can aggravate immune cells, causing adverse reactions. For years, these challenges sidelined mRNA vaccines and relegated DNA vaccines to veterinary medicine. The pivot in progress
The narrative began to shift in 2005, when scientists at the University of Pennsylvania introduced
slight chemical modifications to mRNA vaccines. These changes added durability and made the vaccines safer, causing fewer adverse immune responses.
“A lot of people started to look at mRNA as a therapeutic strategy for a variety of diseases,” the University of Iowa’s Salem says. One of these offshoots would become “ModeRNA Therapeutics,” now known as Moderna, a company created in 2010 after Harvard researcher Derrick Rossi
used modified mRNA to reprogram stem cells in a bid to treat cardiovascular disease.
Over the years, the company also came to rely on a popular tool for drug delivery called lipid nanoparticles. By packing genetic material inside a slippery pod made of oily lipids, these particles could more easily slide mRNA into cells, where it could go to work. With safer mRNA technology and better drug delivery, the company was able to expand its portfolio and pursue remedies
for cancer and a range of infectious diseases, including the flu. But the major turning point arrived with the mosquito-borne Zika virus.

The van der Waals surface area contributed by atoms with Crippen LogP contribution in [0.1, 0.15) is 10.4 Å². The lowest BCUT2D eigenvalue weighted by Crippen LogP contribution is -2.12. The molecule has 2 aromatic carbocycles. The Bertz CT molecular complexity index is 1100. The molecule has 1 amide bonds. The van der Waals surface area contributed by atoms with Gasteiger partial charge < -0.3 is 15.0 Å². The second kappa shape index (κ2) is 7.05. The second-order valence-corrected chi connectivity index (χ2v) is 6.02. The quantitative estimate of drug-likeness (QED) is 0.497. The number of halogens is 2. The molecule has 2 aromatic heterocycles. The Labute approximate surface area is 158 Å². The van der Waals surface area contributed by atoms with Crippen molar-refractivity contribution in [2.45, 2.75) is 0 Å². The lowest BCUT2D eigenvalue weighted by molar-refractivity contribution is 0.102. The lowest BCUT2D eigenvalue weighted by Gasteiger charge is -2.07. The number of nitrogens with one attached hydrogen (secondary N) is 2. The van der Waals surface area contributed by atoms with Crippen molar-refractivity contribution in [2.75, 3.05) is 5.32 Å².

After Zika emerged in 2015, laboratories rushed to find a suitable vaccine. Justin Richner, now an assistant professor at the University of Illinois at Chicago, was part of a multi-university effort to conduct early research on mRNA vaccine candidates made by Moderna Therapeutics. Richner says the team honed the mRNA codes, which led one of Moderna’s Zika vaccines into early human trials in 2016—where
it stalled. Safety first
Moderna Therapeutics did not respond to multiple requests from National Geographic for an interview. But the company’s corporate updates, which are not peer-reviewed, can yield clues about their progress with the COVID-19 vaccine. For example, while Moderna’s May 18 announcement didn’t provide hard numbers about how many antibodies were present in humans or mice after immunization. But it did reveal that the first phase of its COVID-19 trial has apparently achieved its primary goal to determine the safest drug dosage.